[Taxacom] Fw: Re: Haplorhini or Haplo(r)rhini?

Michael Heads michael.heads at yahoo.com
Thu Apr 23 16:59:38 CDT 2009

Dear colleagues,
Strepsirrhini and Haplorhini (and catarrhines, platyrrhines) are the (almost) consensus spellings among primatologists (after a lot of debate!). I don't think it's a point of 'correct' Greek or Latin, but priority. A week or two back a correspondent asked about Dictyostelium firmibasis. The epithet is treated as a noun in apposition, but you'll never find this word in Cicero or even the degenerate Latin of the later empire. Is it normal Latin? Of course not - this is why your correspondent's advisors suggested correcting it. However, I don't think it should be corrected because we are not writing Latin (it's sometimes termed neolatin or 'Latin form') and if we start 'correcting' bad Latin names there will be no end to it. 
   An amusing story: in 1996 while revising New Zealand Olearia I found that the old, well-known name O. hectori is 'incorrect' - Cicero would have always used hectoris for the genitive of the famous hero's name.  Unfortunately, the New Zealand biota is full of hectori's - a dozen plants, whales, etc. I wrote to a famous nomenclaturalist suggesting that 'hectori' could just be left as is, rather than creating new synonyms - the ultimate taxonomic sin. He equivocated and I used 'hectori', but when the next code of nomenclature appeared, I saw that a reference to hectoris had been added and the 'correct' spelling made compulsory... More name changes, more synonyms, more confusion...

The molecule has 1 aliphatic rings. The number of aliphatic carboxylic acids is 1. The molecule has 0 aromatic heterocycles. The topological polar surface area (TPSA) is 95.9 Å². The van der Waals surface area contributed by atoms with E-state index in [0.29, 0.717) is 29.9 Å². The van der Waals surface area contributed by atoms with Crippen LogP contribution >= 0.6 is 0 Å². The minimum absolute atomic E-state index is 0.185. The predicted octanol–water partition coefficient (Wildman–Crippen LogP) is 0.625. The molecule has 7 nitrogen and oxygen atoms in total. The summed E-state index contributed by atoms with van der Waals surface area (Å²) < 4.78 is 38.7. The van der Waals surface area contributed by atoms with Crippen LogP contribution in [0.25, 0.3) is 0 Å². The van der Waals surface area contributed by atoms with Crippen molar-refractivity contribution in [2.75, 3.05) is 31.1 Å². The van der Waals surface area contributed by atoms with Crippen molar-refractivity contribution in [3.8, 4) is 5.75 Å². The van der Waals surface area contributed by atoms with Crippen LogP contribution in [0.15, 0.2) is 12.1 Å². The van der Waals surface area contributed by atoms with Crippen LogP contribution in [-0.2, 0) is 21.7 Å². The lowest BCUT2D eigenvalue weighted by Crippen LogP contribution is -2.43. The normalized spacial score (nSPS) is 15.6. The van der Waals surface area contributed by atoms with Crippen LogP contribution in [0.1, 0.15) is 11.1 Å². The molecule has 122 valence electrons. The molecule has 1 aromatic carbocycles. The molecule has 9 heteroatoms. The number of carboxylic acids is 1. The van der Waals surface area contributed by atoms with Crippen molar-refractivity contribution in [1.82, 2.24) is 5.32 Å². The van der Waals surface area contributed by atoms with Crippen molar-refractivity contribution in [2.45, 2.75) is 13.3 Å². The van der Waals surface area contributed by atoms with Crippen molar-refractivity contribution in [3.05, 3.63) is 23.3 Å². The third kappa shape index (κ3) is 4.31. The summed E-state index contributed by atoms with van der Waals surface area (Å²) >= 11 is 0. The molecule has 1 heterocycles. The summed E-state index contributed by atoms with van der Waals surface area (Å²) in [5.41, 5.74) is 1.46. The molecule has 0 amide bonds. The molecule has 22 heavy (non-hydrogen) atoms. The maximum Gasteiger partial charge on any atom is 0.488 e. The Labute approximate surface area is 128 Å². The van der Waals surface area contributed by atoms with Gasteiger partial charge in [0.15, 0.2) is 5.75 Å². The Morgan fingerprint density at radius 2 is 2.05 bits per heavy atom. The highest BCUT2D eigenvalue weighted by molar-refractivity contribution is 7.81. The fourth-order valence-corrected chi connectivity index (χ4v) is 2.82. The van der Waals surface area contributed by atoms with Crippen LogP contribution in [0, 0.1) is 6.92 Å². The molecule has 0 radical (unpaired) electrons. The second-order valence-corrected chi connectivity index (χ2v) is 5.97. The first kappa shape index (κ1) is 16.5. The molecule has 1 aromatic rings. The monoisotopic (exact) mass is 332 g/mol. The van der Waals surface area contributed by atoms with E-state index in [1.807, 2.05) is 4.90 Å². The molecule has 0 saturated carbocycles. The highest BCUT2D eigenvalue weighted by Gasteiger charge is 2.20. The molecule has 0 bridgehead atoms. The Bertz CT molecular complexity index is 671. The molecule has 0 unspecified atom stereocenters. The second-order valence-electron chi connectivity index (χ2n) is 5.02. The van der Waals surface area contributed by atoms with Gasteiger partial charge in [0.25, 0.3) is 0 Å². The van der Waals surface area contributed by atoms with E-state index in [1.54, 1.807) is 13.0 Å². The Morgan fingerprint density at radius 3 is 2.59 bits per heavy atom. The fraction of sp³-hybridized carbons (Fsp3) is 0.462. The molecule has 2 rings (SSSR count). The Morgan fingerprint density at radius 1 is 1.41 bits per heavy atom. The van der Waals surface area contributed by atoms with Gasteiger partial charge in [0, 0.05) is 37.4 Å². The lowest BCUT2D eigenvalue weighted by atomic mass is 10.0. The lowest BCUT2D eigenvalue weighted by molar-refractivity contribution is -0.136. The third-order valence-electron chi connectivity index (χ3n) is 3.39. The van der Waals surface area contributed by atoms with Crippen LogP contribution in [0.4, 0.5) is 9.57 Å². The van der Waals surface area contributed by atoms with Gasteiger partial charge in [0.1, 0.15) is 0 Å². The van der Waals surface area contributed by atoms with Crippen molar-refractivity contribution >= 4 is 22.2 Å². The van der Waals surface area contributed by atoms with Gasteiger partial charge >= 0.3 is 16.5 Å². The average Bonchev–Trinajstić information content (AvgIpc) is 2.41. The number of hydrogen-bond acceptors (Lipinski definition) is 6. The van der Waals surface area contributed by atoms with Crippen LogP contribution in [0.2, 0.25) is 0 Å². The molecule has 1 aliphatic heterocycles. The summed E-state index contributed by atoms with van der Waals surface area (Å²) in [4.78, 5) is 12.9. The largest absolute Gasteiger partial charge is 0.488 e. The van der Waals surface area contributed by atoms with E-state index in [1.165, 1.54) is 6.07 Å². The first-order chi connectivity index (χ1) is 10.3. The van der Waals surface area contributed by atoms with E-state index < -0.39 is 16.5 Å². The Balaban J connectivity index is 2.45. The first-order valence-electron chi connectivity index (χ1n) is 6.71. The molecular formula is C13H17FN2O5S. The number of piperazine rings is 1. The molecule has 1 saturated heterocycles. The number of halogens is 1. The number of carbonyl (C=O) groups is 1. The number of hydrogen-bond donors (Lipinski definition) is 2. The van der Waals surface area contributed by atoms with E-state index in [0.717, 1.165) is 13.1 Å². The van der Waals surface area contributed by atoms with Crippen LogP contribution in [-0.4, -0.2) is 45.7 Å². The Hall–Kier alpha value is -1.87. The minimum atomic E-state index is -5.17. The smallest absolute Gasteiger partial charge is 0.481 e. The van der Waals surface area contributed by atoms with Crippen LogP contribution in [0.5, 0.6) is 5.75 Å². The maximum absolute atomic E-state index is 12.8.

Michael Heads

Wellington, New Zealand.

My papers on biogeography are at the Buffalo Museum website: www.sciencebuff.org/research/current-research-activities/john-grehan/evolutionary-biography/panbiogeographic-publications/heads-publications/

--- On Fri, 4/24/09, Kenneth Kinman <kennethkinman at webtv.net> wrote:

From: Kenneth Kinman <kennethkinman at webtv.net>
Subject: [Taxacom] Haplorhini or Haplo(r)rhini?
To: taxacom at mailman.nhm.ku.edu
Date: Friday, April 24, 2009, 8:45 AM

Dear All,
     I assume there are some Greek scholars on the list.  I often see
Haplorhini spelled with a double "r" (Haplorrhini), and also
Strepsirhini spelled Strepsirrhini.   Since both forms of these
spellings seem to be fairly common, perhaps it would be best to go with
the proper Greek spelling.  I just don't know whether the proper
spellings are with a single "r" or a double "r".  Would like to see a
discussion on this and perhaps settle it once and for all.
                     Ken Kinman


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